The Turing Test was designed by a man named Alan Turing in 1950. It was initially called the “imitation game.” Originally, the test was designed to differentiate between males and females. It was played with three peoplea man, a woman, and an interrogator. The interrogator would go into a separate room and try to determine who was the man and who was a woman by asking various questions such as “How long is your hair?” or “Do you have an Adam’s apple?” Based on the answers to the participants’ replies, the interrogator would decide who was the man and who was the woman. Often times this wasn’t easy since the participants would be allowed to lie in order to try to throw the interrogator off.
Turing went a step further with the “imitation game” idea by incorporating computers into it. He believed that in approximately fifty years (today’s time) computers would be programmed to acquire abilities rivaling those of human intelligence. As part of his argument, Turing put forth the proposal in which a human being and a computer would be interrogated through textual messages by an interrogator who didn’t know which was which. Ideally, if the interrogator were unable to distinguish them by questioning, then it would be unfair not to call the computer “intelligent.” Passing this test was considered regularly and reliably fooling an interrogator at least 50% of the time.
Turing and Godwin both believed that anything that could pass the Turing Test was genuinely a thinking, intelligent being. In particular, they felt that passing the test illustrated that the computer had the ability to interact with humans by sensibly “talking” about topics that humans talked about. Also, passing the test according to Godwin reflected that the computer was able to understand how humans thought and interacted.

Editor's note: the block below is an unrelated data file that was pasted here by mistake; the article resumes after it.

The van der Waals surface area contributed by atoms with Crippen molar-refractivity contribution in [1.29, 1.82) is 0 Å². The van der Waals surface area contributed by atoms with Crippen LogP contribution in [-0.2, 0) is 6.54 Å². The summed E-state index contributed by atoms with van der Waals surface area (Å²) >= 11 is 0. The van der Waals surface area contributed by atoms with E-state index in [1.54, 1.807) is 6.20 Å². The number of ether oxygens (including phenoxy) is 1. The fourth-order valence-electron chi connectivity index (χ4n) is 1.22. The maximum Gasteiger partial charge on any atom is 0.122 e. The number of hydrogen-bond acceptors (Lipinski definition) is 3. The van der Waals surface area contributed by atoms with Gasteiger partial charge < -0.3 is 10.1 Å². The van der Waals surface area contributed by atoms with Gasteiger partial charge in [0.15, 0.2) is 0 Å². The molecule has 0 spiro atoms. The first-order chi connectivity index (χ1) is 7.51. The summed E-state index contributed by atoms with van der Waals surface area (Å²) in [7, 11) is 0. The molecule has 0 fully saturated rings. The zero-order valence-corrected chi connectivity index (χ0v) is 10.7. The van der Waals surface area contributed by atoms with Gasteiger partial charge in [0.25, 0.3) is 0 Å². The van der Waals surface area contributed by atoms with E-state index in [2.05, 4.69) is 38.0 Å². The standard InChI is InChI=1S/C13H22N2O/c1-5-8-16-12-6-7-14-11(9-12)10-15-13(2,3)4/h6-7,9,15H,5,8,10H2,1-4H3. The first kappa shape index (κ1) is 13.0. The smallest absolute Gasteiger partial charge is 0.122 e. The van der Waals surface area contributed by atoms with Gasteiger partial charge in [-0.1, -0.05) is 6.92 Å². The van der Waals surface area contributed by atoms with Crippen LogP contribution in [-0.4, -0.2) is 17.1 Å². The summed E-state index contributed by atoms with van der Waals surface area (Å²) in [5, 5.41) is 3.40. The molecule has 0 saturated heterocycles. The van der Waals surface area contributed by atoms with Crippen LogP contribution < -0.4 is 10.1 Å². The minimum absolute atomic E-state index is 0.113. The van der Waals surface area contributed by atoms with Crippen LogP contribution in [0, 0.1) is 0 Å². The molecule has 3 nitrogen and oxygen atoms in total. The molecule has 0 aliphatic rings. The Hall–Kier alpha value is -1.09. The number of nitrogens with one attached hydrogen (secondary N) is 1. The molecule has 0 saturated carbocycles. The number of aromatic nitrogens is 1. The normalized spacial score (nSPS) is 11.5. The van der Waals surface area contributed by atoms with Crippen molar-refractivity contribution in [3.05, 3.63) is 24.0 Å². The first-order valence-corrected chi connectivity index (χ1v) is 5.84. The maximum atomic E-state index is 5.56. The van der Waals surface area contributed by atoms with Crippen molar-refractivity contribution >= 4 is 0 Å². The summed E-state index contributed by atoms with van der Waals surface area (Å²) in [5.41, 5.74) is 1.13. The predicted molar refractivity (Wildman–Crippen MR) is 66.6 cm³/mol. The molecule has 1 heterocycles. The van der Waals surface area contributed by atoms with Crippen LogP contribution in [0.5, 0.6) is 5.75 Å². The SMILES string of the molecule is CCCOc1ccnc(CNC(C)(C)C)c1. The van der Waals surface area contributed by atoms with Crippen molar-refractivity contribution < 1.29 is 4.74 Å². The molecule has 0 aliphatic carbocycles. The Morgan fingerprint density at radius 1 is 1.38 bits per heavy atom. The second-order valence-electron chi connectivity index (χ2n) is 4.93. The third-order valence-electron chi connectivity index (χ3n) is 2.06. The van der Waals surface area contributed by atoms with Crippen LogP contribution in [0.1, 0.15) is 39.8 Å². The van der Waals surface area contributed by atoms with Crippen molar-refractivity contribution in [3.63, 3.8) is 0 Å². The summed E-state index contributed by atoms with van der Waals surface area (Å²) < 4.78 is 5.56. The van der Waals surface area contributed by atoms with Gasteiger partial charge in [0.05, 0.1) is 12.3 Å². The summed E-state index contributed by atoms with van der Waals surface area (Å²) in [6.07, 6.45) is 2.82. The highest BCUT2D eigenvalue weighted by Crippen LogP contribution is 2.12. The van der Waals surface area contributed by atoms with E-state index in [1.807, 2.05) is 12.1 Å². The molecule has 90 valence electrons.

Despite Turing and Godwin’s obstinate belief that computers could think, many believed that this was not the case. In the book Can Animals and Machines Be Persons?, Goodman set out an objection called the “Chinese-box” argument. Essentially, a man (who had no knowledge of Chinese) would be placed in a box and textual messages similar to those found in the Turing Test would be displayed on the screen in either English or Chinese. Then, man inside the machine would give the appropriate responses in Chinese. Despite his lack of knowledge of Chinese, the man would be able to give responses by using a large “Chinese Turing Test Crib Book.” Ideally, the person inputting the questions would be unable to distinguish that man’s Chinese from a native speaker’s. That argument was extremely damaging.
By describing the Chinese-box argument, Goodman was pointing out that externally it would seem that the man in the box understood both English and Chinese when in reality he wasn’t “thinking in Chinese” the way he did in English he was really just translating the symbols he saw into different symbols. Fundamentally, computers did the same thing. They would translate their binary code into symbols which we could understand. To do so, they would use rules analagous to those found in the “Chinese Turing Test Crib Book.” Overall, the Chinese-box argument supported the idea that a computer could cleverly imitate thinking and understanding but could never be a real, literal “thinker” or “person.”